Zandie Brockett with Alessandro Rolandi

An Intervention into OAR’s Issue 1 on Sites of Research: Website Background by Daniel Lichtman.

The blue in the flame is bright because it’s hot

Daniel Lichtman

Amalia Ulman recently achieved international fame for her elaborate Instagram scenarios, which attracted massive and often credulous audiences. Giulia Smith’s article suggests that the artist’s performances are as site-specific to online circuits as they are rooted in the mythologies surrounding Los Angeles and its versions of the American dream.

Smoke and Mirrors: Amalia Ulman’s Instagram

Giulia Smith

In taking two compositing techniques and giving them a presence on a 2D set in the form of nettings, whose behavior makes a convincing composite absurd, Robert Rapoport’s video questions the poetics of performing with or against these processes, asking how might behavior under such conditions be a microcosm of larger epistemological questions.

Deep Compositing: Performance, Augmentation and Voids

Robert Rapoport

This article addresses the ability of site specific performance to contribute to Australian cultural politics. Campbell Drake’s project, in collaboration with the Culpra Milli Aboriginal Corporation, used salvaged pianos – a colonial instrument – to question the negotiation and the re-appropriation of iconic and contested Aboriginal sites.

Instrumental: Performance and the Cumulative Potential of Distributed Sites

Campbell Drake

In her essay, Farniyaz Zaker suggests the expansion of the definition of dwelling from architecture to the wider sphere of art. Conceptualising certain artworks as dwelling spaces, she argues that, like familiar places, such works can transform the way one inhabits, remembers and thinks in the world.

jenseits: Place, Dwelling, and Art Practice

Farniyaz Zaker

Caitlin Yardley’s work is an encounter with the surface of her site of research: Alvar Aalto’s Maison Louis Carré. Working with video as a methodology, visual and audio material evidences the moment of physical exclusion from content, visualising the initial resistance of research to reveal itself at the point of encounter.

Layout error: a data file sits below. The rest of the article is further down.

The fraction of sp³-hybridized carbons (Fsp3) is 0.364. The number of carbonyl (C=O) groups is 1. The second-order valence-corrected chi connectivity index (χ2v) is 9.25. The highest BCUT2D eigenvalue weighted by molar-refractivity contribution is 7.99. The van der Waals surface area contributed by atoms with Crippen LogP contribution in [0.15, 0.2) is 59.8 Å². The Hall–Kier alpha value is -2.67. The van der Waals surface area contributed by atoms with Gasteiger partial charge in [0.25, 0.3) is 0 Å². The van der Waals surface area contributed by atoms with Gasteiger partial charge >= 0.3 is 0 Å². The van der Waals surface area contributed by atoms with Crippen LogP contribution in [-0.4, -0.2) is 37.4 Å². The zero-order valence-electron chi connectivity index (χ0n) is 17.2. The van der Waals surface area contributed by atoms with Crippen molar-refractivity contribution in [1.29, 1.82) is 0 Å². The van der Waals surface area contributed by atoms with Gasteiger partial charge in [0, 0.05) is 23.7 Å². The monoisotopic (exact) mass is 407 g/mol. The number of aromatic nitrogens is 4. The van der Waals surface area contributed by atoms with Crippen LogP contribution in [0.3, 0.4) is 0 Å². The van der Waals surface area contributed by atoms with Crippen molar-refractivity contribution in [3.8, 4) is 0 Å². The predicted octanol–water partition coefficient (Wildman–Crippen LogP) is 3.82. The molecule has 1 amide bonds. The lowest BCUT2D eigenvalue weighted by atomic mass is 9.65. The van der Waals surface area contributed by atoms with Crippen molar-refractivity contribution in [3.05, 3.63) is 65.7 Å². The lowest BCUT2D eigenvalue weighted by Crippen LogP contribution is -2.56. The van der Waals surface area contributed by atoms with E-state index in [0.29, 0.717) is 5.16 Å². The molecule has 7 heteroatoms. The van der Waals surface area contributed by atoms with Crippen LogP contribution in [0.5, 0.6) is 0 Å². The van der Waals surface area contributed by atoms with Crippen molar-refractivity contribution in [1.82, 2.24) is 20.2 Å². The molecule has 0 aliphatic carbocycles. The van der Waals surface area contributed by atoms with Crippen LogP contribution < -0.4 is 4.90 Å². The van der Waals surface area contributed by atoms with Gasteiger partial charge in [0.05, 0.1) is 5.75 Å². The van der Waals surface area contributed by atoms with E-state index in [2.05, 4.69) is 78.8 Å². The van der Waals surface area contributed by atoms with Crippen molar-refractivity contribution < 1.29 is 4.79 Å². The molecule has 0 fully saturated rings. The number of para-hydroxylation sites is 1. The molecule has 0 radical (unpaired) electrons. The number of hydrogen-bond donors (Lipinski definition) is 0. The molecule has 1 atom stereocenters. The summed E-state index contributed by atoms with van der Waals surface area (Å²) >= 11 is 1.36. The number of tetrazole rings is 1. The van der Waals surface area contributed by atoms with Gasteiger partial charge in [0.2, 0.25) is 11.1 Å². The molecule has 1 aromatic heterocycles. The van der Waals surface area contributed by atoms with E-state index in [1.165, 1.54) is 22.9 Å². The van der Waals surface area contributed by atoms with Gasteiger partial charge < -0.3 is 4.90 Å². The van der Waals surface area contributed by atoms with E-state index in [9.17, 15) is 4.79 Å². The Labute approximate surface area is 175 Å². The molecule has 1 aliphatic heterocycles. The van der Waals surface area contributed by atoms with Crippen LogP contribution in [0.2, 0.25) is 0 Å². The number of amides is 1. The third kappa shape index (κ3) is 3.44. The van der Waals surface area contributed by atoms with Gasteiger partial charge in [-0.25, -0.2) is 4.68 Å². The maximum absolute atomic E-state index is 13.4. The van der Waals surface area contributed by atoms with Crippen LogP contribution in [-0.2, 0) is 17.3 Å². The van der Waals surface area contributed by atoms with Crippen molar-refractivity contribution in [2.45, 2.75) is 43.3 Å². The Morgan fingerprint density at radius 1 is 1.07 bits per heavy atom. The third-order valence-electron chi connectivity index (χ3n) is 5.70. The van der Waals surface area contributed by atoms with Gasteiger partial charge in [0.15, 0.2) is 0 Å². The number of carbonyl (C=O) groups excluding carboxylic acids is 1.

The Surface as Site: Exterior A

Caitlin Yardley

Addressing bio-art, Vid Simoniti explores relations between artistic research and other disciplines. Outlining ‘the problem of absorption’, he claims that, in attempting to incorporate methods of bioengineering, bio-art does not secure critical distance, but assimilates back into another field. How do bio-artists negotiate this problem?

Artistic Research at the Edge of Science

Vid Simoniti

This is a site of indiscipline by Malcolm Bull.

This Is the Site of Indiscipline

Malcolm Bull

This film was made during the firing of an Anagama Kiln in Wytham Woods, Oxford. Fritha Jenkins initially approached the site not knowing where the experience might lead, with an interest in the handling of materials and the performative qualities within and around the kiln. The work reveals the finding of a gendered site.

Here you go (handlings)

Fritha Jenkins

Through the case of an art exhibition, Mischa Twitchin reflects on transpositions between the time and place of a site visit, and those of its virtual revisits through film and text. How might traditional ethnographic claims for knowledge based on ‘seeing for oneself’ problematise any attempt at an exploration through different media?

Sites of Research, or ‘No Layers of the Onion’: Phantom Europe

Mischa Twitchin

Following John Moriarty, Connell Vaughan considers the anthem a dynamic ‘site of research’ as opposed to a static symbol, arguing that a challenge of our time is to consider and rework the collective singing of anthems. The site of the anthem is not a routine occasion to be ritually performed, but an everyday concern to be reworked and re-sung.

Antiphonal Republic

Connell Vaughan

Robin Bale’s work is an occult audio travelogue that utilises spoken word, field recordings, and composed music in response to a site: a wooded piece of ‘waste ground’ and unofficial rubbish dump in East London. Delay, or echo, is central to the piece, both as literal audio effect and poetic trope; it interrupts itself.

Here We Are Again

Robin Bale

Tamarin Norwood’s text examines a line, drawn from paper to mouth. Connections are made between gaps in the line and notional gaps introduced as it moved from one site to another: from writing to drawing, from private to public. The line is considered within and outside a Heideggerian framework of metaphysical separation between words and things.

The Gaps in the Line: A Study of Drawing Between Word and Thing

Tamarin Norwood

Call for Responses to Issue 1